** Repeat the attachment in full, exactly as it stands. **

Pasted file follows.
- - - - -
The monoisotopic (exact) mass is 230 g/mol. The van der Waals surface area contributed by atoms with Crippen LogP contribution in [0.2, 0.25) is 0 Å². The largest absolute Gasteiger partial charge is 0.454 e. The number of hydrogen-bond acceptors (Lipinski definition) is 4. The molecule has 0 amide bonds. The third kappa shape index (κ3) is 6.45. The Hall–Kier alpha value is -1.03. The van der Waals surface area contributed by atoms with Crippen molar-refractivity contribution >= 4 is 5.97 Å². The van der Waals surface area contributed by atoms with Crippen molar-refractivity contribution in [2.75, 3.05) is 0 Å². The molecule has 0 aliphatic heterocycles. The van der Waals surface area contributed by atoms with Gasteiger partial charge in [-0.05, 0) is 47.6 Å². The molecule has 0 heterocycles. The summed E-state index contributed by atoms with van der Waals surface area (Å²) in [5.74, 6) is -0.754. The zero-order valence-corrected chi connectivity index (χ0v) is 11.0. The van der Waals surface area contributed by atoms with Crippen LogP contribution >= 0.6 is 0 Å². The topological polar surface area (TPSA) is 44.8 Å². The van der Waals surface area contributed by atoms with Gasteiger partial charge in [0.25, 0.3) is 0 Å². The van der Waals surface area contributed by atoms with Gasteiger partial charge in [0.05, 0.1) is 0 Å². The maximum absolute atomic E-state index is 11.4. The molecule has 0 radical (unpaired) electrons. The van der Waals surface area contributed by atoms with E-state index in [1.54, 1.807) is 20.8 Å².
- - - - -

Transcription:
The monoisotopic (exact) mass is 230 g/mol. The van der Waals surface area contributed by atoms with Crippen LogP contribution in [0.2, 0.25) is 0 Å². The largest absolute Gasteiger partial charge is 0.454 e. The number of hydrogen-bond acceptors (Lipinski definition) is 4. The molecule has 0 amide bonds. The third kappa shape index (κ3) is 6.45. The Hall–Kier alpha value is -1.03. The van der Waals surface area contributed by atoms with Crippen molar-refractivity contribution >= 4 is 5.97 Å². The van der Waals surface area contributed by atoms with Crippen molar-refractivity contribution in [2.75, 3.05) is 0 Å². The molecule has 0 aliphatic heterocycles. The van der Waals surface area contributed by atoms with Gasteiger partial charge in [-0.05, 0) is 47.6 Å². The molecule has 0 heterocycles. The summed E-state index contributed by atoms with van der Waals surface area (Å²) in [5.74, 6) is -0.754. The zero-order valence-corrected chi connectivity index (χ0v) is 11.0. The van der Waals surface area contributed by atoms with Crippen LogP contribution >= 0.6 is 0 Å². The topological polar surface area (TPSA) is 44.8 Å². The van der Waals surface area contributed by atoms with Gasteiger partial charge in [0.25, 0.3) is 0 Å². The van der Waals surface area contributed by atoms with Gasteiger partial charge in [0.05, 0.1) is 0 Å². The maximum absolute atomic E-state index is 11.4. The molecule has 0 radical (unpaired) electrons. The van der Waals surface area contributed by atoms with E-state index in [1.54, 1.807) is 20.8 Å².